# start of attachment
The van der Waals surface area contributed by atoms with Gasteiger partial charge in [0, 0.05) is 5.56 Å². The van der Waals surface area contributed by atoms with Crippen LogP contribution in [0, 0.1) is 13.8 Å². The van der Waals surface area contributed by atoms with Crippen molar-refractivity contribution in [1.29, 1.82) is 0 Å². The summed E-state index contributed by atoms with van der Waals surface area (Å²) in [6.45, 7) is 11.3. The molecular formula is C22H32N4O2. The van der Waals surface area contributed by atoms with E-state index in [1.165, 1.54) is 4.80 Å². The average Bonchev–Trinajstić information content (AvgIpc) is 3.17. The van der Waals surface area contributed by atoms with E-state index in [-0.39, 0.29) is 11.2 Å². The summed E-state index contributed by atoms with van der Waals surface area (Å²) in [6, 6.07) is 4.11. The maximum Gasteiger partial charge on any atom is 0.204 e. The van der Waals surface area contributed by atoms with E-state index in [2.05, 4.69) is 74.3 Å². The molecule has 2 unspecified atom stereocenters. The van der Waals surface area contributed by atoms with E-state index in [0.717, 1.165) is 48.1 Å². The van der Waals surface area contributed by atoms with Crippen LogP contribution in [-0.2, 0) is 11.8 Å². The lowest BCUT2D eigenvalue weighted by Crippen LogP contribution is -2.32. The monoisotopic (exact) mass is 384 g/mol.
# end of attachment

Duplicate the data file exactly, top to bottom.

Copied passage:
The van der Waals surface area contributed by atoms with Gasteiger partial charge in [0, 0.05) is 5.56 Å². The van der Waals surface area contributed by atoms with Crippen LogP contribution in [0, 0.1) is 13.8 Å². The van der Waals surface area contributed by atoms with Crippen molar-refractivity contribution in [1.29, 1.82) is 0 Å². The summed E-state index contributed by atoms with van der Waals surface area (Å²) in [6.45, 7) is 11.3. The molecular formula is C22H32N4O2. The van der Waals surface area contributed by atoms with E-state index in [1.165, 1.54) is 4.80 Å². The average Bonchev–Trinajstić information content (AvgIpc) is 3.17. The van der Waals surface area contributed by atoms with E-state index in [-0.39, 0.29) is 11.2 Å². The summed E-state index contributed by atoms with van der Waals surface area (Å²) in [6, 6.07) is 4.11. The maximum Gasteiger partial charge on any atom is 0.204 e. The van der Waals surface area contributed by atoms with E-state index in [2.05, 4.69) is 74.3 Å². The molecule has 2 unspecified atom stereocenters. The van der Waals surface area contributed by atoms with E-state index in [0.717, 1.165) is 48.1 Å². The van der Waals surface area contributed by atoms with Crippen LogP contribution in [-0.2, 0) is 11.8 Å². The lowest BCUT2D eigenvalue weighted by Crippen LogP contribution is -2.32. The monoisotopic (exact) mass is 384 g/mol.